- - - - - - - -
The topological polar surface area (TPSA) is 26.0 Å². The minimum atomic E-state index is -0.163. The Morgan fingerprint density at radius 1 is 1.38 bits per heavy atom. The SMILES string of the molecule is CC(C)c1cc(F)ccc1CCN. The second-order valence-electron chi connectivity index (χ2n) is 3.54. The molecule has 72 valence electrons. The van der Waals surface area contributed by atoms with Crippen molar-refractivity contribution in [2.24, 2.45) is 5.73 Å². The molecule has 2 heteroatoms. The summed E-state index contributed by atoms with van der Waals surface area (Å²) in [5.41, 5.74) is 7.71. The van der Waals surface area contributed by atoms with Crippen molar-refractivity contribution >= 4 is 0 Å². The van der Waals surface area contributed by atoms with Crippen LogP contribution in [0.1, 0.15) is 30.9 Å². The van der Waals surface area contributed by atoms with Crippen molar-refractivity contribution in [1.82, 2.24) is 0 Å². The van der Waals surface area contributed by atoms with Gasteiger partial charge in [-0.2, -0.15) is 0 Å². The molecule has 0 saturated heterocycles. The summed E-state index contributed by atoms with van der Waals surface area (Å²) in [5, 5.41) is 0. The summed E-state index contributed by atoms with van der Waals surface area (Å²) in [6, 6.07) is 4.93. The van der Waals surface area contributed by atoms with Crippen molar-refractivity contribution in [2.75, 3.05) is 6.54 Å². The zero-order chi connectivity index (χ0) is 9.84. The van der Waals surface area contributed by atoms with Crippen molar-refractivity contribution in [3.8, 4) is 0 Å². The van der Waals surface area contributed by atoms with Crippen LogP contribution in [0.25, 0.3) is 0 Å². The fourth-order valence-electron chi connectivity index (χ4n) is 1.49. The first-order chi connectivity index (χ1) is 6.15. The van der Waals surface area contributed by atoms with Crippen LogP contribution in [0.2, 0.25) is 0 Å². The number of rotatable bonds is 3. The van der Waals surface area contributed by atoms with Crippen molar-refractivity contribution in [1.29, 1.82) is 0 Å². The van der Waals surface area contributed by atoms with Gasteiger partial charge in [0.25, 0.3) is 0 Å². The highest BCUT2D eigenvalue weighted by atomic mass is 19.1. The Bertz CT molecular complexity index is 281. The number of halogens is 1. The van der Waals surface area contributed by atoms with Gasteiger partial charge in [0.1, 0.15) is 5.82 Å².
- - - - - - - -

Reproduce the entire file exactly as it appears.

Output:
The topological polar surface area (TPSA) is 26.0 Å². The minimum atomic E-state index is -0.163. The Morgan fingerprint density at radius 1 is 1.38 bits per heavy atom. The SMILES string of the molecule is CC(C)c1cc(F)ccc1CCN. The second-order valence-electron chi connectivity index (χ2n) is 3.54. The molecule has 72 valence electrons. The van der Waals surface area contributed by atoms with Crippen molar-refractivity contribution in [2.24, 2.45) is 5.73 Å². The molecule has 2 heteroatoms. The summed E-state index contributed by atoms with van der Waals surface area (Å²) in [5.41, 5.74) is 7.71. The van der Waals surface area contributed by atoms with Crippen molar-refractivity contribution >= 4 is 0 Å². The van der Waals surface area contributed by atoms with Crippen LogP contribution in [0.1, 0.15) is 30.9 Å². The van der Waals surface area contributed by atoms with Crippen molar-refractivity contribution in [1.82, 2.24) is 0 Å². The van der Waals surface area contributed by atoms with Gasteiger partial charge in [-0.2, -0.15) is 0 Å². The molecule has 0 saturated heterocycles. The summed E-state index contributed by atoms with van der Waals surface area (Å²) in [5, 5.41) is 0. The summed E-state index contributed by atoms with van der Waals surface area (Å²) in [6, 6.07) is 4.93. The van der Waals surface area contributed by atoms with Crippen molar-refractivity contribution in [2.75, 3.05) is 6.54 Å². The zero-order chi connectivity index (χ0) is 9.84. The van der Waals surface area contributed by atoms with Crippen molar-refractivity contribution in [3.8, 4) is 0 Å². The van der Waals surface area contributed by atoms with Crippen LogP contribution in [0.25, 0.3) is 0 Å². The fourth-order valence-electron chi connectivity index (χ4n) is 1.49. The first-order chi connectivity index (χ1) is 6.15. The van der Waals surface area contributed by atoms with Crippen LogP contribution in [0.2, 0.25) is 0 Å². The number of rotatable bonds is 3. The van der Waals surface area contributed by atoms with Crippen molar-refractivity contribution in [1.29, 1.82) is 0 Å². The van der Waals surface area contributed by atoms with Gasteiger partial charge in [0.25, 0.3) is 0 Å². The highest BCUT2D eigenvalue weighted by atomic mass is 19.1. The Bertz CT molecular complexity index is 281. The number of halogens is 1. The van der Waals surface area contributed by atoms with Gasteiger partial charge in [0.1, 0.15) is 5.82 Å².